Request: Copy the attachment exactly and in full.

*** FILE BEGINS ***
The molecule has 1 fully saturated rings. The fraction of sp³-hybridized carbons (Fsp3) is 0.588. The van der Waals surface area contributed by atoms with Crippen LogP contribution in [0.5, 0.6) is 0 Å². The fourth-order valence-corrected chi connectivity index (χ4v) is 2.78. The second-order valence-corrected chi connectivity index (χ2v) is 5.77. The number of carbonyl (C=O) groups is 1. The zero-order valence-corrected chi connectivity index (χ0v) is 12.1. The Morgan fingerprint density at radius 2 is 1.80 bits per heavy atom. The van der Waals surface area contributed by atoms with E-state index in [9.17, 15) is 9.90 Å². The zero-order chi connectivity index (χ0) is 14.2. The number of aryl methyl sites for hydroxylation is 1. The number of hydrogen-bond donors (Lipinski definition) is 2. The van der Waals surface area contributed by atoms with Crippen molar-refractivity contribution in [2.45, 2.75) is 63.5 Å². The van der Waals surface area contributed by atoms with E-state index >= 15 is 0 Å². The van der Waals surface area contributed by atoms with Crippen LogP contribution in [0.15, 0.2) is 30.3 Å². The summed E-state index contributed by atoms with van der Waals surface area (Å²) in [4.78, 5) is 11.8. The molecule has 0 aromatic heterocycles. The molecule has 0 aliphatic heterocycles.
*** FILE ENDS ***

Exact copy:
The molecule has 1 fully saturated rings. The fraction of sp³-hybridized carbons (Fsp3) is 0.588. The van der Waals surface area contributed by atoms with Crippen LogP contribution in [0.5, 0.6) is 0 Å². The fourth-order valence-corrected chi connectivity index (χ4v) is 2.78. The second-order valence-corrected chi connectivity index (χ2v) is 5.77. The number of carbonyl (C=O) groups is 1. The zero-order valence-corrected chi connectivity index (χ0v) is 12.1. The Morgan fingerprint density at radius 2 is 1.80 bits per heavy atom. The van der Waals surface area contributed by atoms with E-state index in [9.17, 15) is 9.90 Å². The zero-order chi connectivity index (χ0) is 14.2. The number of aryl methyl sites for hydroxylation is 1. The number of hydrogen-bond donors (Lipinski definition) is 2. The van der Waals surface area contributed by atoms with Crippen molar-refractivity contribution in [2.45, 2.75) is 63.5 Å². The van der Waals surface area contributed by atoms with E-state index >= 15 is 0 Å². The van der Waals surface area contributed by atoms with Crippen LogP contribution in [0.15, 0.2) is 30.3 Å². The summed E-state index contributed by atoms with van der Waals surface area (Å²) in [4.78, 5) is 11.8. The molecule has 0 aromatic heterocycles. The molecule has 0 aliphatic heterocycles.